Multi-generational resilience

Whatever struggle we have gone through remains, at heart, a human struggle. When we see our struggles in the stories of those who have gone before us, we feel less alone. We begin to see that there are sources of wisdom all around us. —Eric Greitens

Over the years I have supported dozens of hospice patients who near the end of their lives told and preserved their life stories for future generations.

These individuals often didn’t see their lives as having any special significance, but agreed to tell their stories at the urging of family members.

Although they never used the the term resilience, they shared stories of overcoming and the sometimes difficult lessons they had learned, stories that inspire and guide as they honor the storytellers and bear witness to their struggles.

“Knowing our history can make us more resilient, especially when we understand our connection to the people who went before us,” Eric Greitens writes in Resilience: Hard-Won Wisdom for Living a Better Life.

“[S]torytelling is not just a way to remember what happened; it’s a way to understand what happened. When you tell a story, you give an event meaning. In storytelling we bring past, present, and future together in a way that helps us to make sense of events and make sense of our lives….,” Greiten adds. “We honor the dead by living their values. Through our efforts, we ensure that the good things they stood for continue to stand even when they are gone. Our actions become a living memorial to their memory.”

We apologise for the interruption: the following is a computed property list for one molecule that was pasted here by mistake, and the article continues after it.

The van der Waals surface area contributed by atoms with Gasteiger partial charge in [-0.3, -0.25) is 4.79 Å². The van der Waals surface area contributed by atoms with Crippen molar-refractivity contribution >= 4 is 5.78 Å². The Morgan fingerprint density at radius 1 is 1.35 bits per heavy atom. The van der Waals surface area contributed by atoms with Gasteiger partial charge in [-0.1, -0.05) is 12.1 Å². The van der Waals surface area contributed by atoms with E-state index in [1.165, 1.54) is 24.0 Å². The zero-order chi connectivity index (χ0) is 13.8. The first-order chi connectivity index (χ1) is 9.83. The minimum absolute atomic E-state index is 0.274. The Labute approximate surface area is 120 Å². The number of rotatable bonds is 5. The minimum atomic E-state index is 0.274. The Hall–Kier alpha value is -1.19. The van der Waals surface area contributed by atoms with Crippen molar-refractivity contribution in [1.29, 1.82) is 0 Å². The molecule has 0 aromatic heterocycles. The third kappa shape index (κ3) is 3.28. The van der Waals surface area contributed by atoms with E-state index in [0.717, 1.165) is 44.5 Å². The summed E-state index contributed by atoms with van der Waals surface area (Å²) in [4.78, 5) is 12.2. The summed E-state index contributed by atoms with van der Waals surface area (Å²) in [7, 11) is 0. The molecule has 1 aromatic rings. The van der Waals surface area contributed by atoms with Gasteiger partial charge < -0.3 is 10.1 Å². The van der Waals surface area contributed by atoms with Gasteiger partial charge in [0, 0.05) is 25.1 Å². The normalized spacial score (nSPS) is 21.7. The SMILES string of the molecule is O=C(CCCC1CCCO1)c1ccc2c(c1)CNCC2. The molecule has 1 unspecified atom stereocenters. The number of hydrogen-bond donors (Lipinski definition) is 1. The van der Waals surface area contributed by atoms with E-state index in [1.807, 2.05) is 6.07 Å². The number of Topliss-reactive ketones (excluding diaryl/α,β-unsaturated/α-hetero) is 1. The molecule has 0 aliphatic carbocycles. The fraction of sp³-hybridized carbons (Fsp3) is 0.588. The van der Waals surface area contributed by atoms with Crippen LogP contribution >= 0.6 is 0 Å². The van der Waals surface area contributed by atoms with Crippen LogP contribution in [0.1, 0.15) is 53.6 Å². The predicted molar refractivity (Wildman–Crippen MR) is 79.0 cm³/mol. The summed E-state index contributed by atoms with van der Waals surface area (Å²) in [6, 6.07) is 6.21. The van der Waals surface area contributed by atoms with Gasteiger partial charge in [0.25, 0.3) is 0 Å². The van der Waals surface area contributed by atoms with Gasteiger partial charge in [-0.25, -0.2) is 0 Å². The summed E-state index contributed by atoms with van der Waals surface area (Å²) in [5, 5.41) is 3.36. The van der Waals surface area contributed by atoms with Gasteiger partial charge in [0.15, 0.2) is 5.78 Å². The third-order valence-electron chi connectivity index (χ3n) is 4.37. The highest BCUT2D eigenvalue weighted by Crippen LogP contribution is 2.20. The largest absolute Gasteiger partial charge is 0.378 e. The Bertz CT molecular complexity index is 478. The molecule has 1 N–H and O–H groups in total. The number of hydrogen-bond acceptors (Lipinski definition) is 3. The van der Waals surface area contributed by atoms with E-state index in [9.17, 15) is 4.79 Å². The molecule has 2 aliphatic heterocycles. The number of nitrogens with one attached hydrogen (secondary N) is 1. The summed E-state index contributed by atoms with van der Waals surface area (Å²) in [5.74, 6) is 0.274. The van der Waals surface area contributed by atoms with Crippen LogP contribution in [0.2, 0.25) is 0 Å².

To that end, I encourage you at every opportunity to ask elders to tell stories about personal or family resilience.

Listen deeply with empathy, and, when appropriate, encourage reflection on the lessons that might be drawn from the stories.

What life lessons did you learn from your ancestors or elders?

2 Responses to “Multi-generational resilience”


  1. 1 Allison March 21, 2018 at 8:34 pm

    I learned about the importance of a strong work ethic and the strength of women. My grandmother traveled to the United States from Latvia during World War II and started a life here while waiting for her husband (who was in a prisoner of war camp) to arrive. She learned English, worked long hours, but managed to provide food and shelter for her young son.

    • 2 Dennis Sparks March 22, 2018 at 6:59 am

      I appreciate you sharing your story with all of us, Allison. And I also appreciate your gratitude for the inspiration your grandmother’s life story provides to you and others.


Leave a Reply

Fill in your details below or click an icon to log in:

WordPress.com Logo

You are commenting using your WordPress.com account. Log Out /  Change )

Google photo

You are commenting using your Google account. Log Out /  Change )

Twitter picture

You are commenting using your Twitter account. Log Out /  Change )

Facebook photo

You are commenting using your Facebook account. Log Out /  Change )

Connecting to %s




Enter your email address to subscribe to this blog and receive notifications of new posts by email.

Join 4,619 other followers

Archives

Categories

Recent Twitter Posts